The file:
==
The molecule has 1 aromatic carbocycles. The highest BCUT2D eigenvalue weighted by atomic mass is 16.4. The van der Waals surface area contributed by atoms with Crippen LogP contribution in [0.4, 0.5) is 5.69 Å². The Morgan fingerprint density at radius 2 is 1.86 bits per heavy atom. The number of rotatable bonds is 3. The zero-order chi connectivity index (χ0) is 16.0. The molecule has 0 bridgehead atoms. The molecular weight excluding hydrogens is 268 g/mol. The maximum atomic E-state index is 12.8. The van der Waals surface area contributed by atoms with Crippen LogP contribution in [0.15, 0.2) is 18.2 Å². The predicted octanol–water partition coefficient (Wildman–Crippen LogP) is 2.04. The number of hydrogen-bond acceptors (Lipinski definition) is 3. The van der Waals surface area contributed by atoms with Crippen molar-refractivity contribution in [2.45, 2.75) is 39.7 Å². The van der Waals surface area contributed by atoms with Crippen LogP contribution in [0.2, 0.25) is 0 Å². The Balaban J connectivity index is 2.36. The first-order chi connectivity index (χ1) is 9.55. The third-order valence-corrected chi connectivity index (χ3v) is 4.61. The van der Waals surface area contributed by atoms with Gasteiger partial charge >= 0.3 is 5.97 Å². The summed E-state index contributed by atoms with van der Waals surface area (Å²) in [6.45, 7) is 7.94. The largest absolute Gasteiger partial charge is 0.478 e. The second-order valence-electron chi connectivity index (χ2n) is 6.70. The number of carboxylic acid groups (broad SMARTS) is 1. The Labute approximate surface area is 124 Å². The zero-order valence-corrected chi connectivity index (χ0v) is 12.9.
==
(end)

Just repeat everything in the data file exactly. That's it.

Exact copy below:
The molecule has 1 aromatic carbocycles. The highest BCUT2D eigenvalue weighted by atomic mass is 16.4. The van der Waals surface area contributed by atoms with Crippen LogP contribution in [0.4, 0.5) is 5.69 Å². The Morgan fingerprint density at radius 2 is 1.86 bits per heavy atom. The number of rotatable bonds is 3. The zero-order chi connectivity index (χ0) is 16.0. The molecule has 0 bridgehead atoms. The molecular weight excluding hydrogens is 268 g/mol. The maximum atomic E-state index is 12.8. The van der Waals surface area contributed by atoms with Crippen LogP contribution in [0.15, 0.2) is 18.2 Å². The predicted octanol–water partition coefficient (Wildman–Crippen LogP) is 2.04. The number of hydrogen-bond acceptors (Lipinski definition) is 3. The van der Waals surface area contributed by atoms with Crippen molar-refractivity contribution in [2.45, 2.75) is 39.7 Å². The van der Waals surface area contributed by atoms with Crippen LogP contribution in [0.2, 0.25) is 0 Å². The Balaban J connectivity index is 2.36. The first-order chi connectivity index (χ1) is 9.55. The third-order valence-corrected chi connectivity index (χ3v) is 4.61. The van der Waals surface area contributed by atoms with Gasteiger partial charge >= 0.3 is 5.97 Å². The summed E-state index contributed by atoms with van der Waals surface area (Å²) in [6.45, 7) is 7.94. The largest absolute Gasteiger partial charge is 0.478 e. The second-order valence-electron chi connectivity index (χ2n) is 6.70. The number of carboxylic acid groups (broad SMARTS) is 1. The Labute approximate surface area is 124 Å². The zero-order valence-corrected chi connectivity index (χ0v) is 12.9.